There are four major valves in a person's heart that direct blood flow forward through the chambers of the heart. Valvular heart disease can occur with any one or a combination of the valves, and it will often lead to heart failure if left untreated.
Diseases of the mitral or aortic valves (the valves of the left side of the heart) are most common affecting more than 5 percent of the population.
Heart valves can have one of two malfunctions:
Regurgitation: The valve(s) does not close completely, causing the blood to flow backward instead of forward through the valve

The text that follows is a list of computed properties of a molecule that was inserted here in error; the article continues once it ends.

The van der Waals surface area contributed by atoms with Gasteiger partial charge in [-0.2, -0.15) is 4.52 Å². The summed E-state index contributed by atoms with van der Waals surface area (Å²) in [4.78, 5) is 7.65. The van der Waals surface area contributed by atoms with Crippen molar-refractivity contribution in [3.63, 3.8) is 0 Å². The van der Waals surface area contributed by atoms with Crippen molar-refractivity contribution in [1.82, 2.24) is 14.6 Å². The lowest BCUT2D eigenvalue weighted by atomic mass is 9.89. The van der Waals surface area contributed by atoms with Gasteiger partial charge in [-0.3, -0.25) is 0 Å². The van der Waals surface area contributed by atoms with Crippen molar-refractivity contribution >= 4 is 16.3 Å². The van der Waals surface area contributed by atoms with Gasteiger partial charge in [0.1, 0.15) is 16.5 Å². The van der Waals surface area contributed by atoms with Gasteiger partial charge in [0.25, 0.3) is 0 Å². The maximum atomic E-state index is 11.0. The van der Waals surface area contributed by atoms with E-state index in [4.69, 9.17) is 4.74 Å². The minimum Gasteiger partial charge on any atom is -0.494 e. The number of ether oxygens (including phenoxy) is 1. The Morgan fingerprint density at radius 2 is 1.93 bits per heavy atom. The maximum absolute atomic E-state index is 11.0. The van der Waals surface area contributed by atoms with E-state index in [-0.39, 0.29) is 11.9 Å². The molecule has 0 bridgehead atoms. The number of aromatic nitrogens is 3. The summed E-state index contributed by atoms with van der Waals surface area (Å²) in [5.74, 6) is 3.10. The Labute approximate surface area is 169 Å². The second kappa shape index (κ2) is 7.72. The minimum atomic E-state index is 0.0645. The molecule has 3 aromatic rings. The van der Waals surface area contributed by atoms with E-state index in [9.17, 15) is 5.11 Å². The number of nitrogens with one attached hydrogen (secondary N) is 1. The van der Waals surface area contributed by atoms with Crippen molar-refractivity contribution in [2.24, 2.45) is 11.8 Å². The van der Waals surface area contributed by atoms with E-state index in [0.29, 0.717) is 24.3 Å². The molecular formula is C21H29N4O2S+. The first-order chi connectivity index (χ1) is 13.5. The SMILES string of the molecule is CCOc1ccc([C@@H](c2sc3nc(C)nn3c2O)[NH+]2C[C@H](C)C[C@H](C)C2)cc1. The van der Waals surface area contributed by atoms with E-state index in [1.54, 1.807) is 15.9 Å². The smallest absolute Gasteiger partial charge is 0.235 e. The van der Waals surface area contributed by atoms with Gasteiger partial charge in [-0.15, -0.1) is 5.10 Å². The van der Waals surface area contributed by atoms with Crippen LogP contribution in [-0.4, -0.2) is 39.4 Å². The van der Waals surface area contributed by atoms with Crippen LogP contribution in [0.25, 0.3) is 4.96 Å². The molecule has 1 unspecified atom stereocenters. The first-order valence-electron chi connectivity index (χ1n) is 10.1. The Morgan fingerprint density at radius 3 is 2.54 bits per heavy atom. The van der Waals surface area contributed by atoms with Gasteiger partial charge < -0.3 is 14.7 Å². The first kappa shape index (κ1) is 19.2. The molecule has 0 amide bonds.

Stenosis: The valve(s) opening becomes narrowed or does not form properly, inhibiting the flow of blood out of the ventricle or atria. The heart is forced to pump blood with increased force in order to move blood through the stiff (stenotic) valve(s).
Heart valves can have both malfunctions at the same time (regurgitation and stenosis). When heart valves fail to open and close properly, the implications for the heart can be serious, possibly hampering the heart's ability to pump blood adequately through the body. Heart valve problems are one cause of heart failure.